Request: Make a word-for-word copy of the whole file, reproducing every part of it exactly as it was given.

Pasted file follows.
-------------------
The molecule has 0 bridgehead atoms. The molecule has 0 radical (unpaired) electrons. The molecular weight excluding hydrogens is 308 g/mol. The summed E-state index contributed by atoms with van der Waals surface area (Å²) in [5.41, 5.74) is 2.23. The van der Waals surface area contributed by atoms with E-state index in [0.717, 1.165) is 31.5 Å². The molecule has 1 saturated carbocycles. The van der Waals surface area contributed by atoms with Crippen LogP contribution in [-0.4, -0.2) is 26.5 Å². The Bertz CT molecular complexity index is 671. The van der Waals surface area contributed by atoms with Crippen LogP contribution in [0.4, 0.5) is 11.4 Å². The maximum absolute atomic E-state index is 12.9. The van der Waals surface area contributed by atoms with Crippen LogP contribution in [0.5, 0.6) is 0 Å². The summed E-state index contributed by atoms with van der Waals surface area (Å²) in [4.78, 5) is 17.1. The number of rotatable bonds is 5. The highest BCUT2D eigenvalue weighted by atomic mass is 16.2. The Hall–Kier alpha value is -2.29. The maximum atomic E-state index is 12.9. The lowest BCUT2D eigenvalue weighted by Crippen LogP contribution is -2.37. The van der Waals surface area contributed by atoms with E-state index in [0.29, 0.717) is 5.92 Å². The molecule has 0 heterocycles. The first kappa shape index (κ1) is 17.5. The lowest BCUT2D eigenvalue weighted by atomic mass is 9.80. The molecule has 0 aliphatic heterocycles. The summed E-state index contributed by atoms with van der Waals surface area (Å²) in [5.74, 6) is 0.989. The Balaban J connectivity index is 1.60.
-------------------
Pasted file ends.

The molecule has 0 bridgehead atoms. The molecule has 0 radical (unpaired) electrons. The molecular weight excluding hydrogens is 308 g/mol. The summed E-state index contributed by atoms with van der Waals surface area (Å²) in [5.41, 5.74) is 2.23. The van der Waals surface area contributed by atoms with E-state index in [0.717, 1.165) is 31.5 Å². The molecule has 1 saturated carbocycles. The van der Waals surface area contributed by atoms with Crippen LogP contribution in [-0.4, -0.2) is 26.5 Å². The Bertz CT molecular complexity index is 671. The van der Waals surface area contributed by atoms with Crippen LogP contribution in [0.4, 0.5) is 11.4 Å². The maximum absolute atomic E-state index is 12.9. The van der Waals surface area contributed by atoms with Crippen LogP contribution in [0.5, 0.6) is 0 Å². The summed E-state index contributed by atoms with van der Waals surface area (Å²) in [4.78, 5) is 17.1. The number of rotatable bonds is 5. The highest BCUT2D eigenvalue weighted by atomic mass is 16.2. The Hall–Kier alpha value is -2.29. The maximum atomic E-state index is 12.9. The lowest BCUT2D eigenvalue weighted by Crippen LogP contribution is -2.37. The van der Waals surface area contributed by atoms with E-state index in [0.29, 0.717) is 5.92 Å². The molecule has 0 heterocycles. The first kappa shape index (κ1) is 17.5. The lowest BCUT2D eigenvalue weighted by atomic mass is 9.80. The molecule has 0 aliphatic heterocycles. The summed E-state index contributed by atoms with van der Waals surface area (Å²) in [5.74, 6) is 0.989. The Balaban J connectivity index is 1.60.